Today I have for you some behind-the-scenes of a big press interview, an interesting write-up about LGBTQ+ legal fundraising, hot links and a new TIkTok obsession, just in time for wedding season.

—Nick Wolny

New interview: the credit card machine

c/o Vox, Canva

Last week, I was the guest on Vox's Today: Explained, a terrific daily news podcast that syndicates to NPR nationwide. Check it out here.

This interview came about on very short notice. The producer emailed me the morning of Thursday the 8th, for a pre-interview to take place that day before 5pm ET, in which I was drilled on the facts as we worked through angles and show flow.

We then recorded for over an hour the next morning for what eventually became a 26-minute radio episode.

Two lessons here:

  1. Quality is better than quantity in online publishing. The producer found me via a feature I wrote several months ago for CNET.
  2. No matter how thorny your inbox gets, still find a way to stay on top of it so you don't drop the ball on opportunities.

As a personal finance journalist, it's become clear that credit cards are a big part of many people's overall money picture. Give this interview a listen to learn more about the U.S.' sprawling credit card machine.

🔗 Listen on Apple Podcasts

Lambda Legal's big ask

c/o Lambda Legal, Canva

The Lambda Legal Defense and Education Fund -- Lambda Legal for short -- is a U.S. civil rights organization that focuses on “impact litigation, societal education and public policy work,” according to Wikipedia.

Lambda Legal is often the firm that gets involved with LGBTQ+ and/or HIV/AIDS work that requires legal support. Their legal teams have represented queer people during some of the most important decisions in LGBTQ+ history, including Obergefell v. Hodges (same-sex marriage), Bostock v. Clayton County, GA (workplace discrimination) and Rhoades v. Iowa (HIV criminalization).

Over 500 anti-LGBTQ+ bills were proposed in states over the last year, and over 90 of them became law. On the heels of a recent $25 million gift, its largest in history, Lambda Legal is looking to raise $180 million to bolster its legal team and fight these bills. Mama, that's a shit-ton of money.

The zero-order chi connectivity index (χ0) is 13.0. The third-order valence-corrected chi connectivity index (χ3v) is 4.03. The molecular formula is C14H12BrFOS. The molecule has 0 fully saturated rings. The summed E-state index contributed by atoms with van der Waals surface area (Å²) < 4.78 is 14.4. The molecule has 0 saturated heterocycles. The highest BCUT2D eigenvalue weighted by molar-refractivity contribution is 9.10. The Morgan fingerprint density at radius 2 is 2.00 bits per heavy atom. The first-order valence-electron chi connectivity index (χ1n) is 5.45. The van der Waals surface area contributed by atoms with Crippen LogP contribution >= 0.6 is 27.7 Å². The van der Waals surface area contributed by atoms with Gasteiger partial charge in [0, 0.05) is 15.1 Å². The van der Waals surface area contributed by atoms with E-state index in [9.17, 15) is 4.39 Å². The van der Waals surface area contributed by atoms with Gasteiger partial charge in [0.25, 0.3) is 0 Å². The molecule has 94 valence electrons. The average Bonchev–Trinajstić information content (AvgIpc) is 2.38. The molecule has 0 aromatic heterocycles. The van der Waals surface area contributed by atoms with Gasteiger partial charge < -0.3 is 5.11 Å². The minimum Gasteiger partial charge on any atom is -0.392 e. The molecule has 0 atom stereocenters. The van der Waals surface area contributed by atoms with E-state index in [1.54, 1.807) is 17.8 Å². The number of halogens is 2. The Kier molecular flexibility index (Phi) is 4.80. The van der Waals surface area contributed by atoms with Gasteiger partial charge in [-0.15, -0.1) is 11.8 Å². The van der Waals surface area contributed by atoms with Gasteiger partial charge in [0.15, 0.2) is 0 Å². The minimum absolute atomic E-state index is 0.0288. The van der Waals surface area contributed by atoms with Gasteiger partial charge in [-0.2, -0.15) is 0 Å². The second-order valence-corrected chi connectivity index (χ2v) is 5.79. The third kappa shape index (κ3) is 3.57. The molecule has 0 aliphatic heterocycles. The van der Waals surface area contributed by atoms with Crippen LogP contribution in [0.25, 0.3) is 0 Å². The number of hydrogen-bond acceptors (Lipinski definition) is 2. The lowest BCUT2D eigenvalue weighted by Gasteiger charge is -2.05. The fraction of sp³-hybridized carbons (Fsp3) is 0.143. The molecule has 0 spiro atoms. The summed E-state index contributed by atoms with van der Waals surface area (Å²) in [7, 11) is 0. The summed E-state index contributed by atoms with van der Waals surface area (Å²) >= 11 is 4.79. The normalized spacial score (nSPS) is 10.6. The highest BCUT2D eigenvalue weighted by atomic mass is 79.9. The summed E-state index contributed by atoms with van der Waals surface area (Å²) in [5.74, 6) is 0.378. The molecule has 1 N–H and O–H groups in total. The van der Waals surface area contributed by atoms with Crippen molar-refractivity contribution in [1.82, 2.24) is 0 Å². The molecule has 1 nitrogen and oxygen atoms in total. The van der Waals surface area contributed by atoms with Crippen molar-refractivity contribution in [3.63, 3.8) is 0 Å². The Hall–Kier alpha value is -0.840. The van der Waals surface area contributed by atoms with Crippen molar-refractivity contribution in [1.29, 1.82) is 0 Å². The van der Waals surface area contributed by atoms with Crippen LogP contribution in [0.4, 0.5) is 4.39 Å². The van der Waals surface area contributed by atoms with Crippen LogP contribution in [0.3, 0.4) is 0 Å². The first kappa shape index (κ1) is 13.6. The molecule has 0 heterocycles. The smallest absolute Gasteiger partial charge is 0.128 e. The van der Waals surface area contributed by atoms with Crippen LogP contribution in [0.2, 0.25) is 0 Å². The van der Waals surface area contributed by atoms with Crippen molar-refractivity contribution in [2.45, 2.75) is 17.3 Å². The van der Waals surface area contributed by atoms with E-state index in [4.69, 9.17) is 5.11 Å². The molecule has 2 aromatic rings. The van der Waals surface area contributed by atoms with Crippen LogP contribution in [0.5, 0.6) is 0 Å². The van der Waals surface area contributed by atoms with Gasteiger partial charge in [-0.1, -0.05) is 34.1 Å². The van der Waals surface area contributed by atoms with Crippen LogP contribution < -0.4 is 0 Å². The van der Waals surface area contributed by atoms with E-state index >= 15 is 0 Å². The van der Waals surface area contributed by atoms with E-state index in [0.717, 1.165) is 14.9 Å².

Lambda Legal took on 60 cases in 2020, but wants to be able to take on 112 cases a year by 2026. The fundraising would increase the size of the legal team by 42 percent.

The CEO and Chief Development Officer of Lambda Legal did an interview with The Chronicle of Philanthropy to discuss how they're approaching the lofty fundraising goal.

🔗 Read at The Chronicle of Philanthropy

Reading is fundamental



A deal with Apple could help Affirm get out of the red. Affirm, a leading Buy Now, Pay Later provider, has racked up $2.8B in losses since 2019. (Sherwood News)

America now spends more money on dining out than it does on food at home. Residual pandemic behaviors and soaring food prices are both factors. (Sherwood News)

The stock market hit a record high for the fourth week in a row. Performance was buoyed mainly by healthy CPI numbers and roaring tech stocks. (Investor's Business Daily)

Why student loan forgiveness sparks anger. A philosopher, attorney general, sociologist and religious thought expert weighed in on one of the more controversial policy fights related to personal finance. (CNBC)

If Threads feels testy lately, it's because Meta began offering engagement bonuses of up to $5,000 for posts. The offer is by invite only, presumably to attract influential creators over from other platforms. (Social Media Today, from April 2024)


AI and Future Tech

Why Perplexity’s cynical theft represents everything that could go wrong with AI. The AI startup, which has a search engine, has courted controversy regarding the degree to which its LLM plagiarizes stories from media publications, most notably Forbes. (Forbes)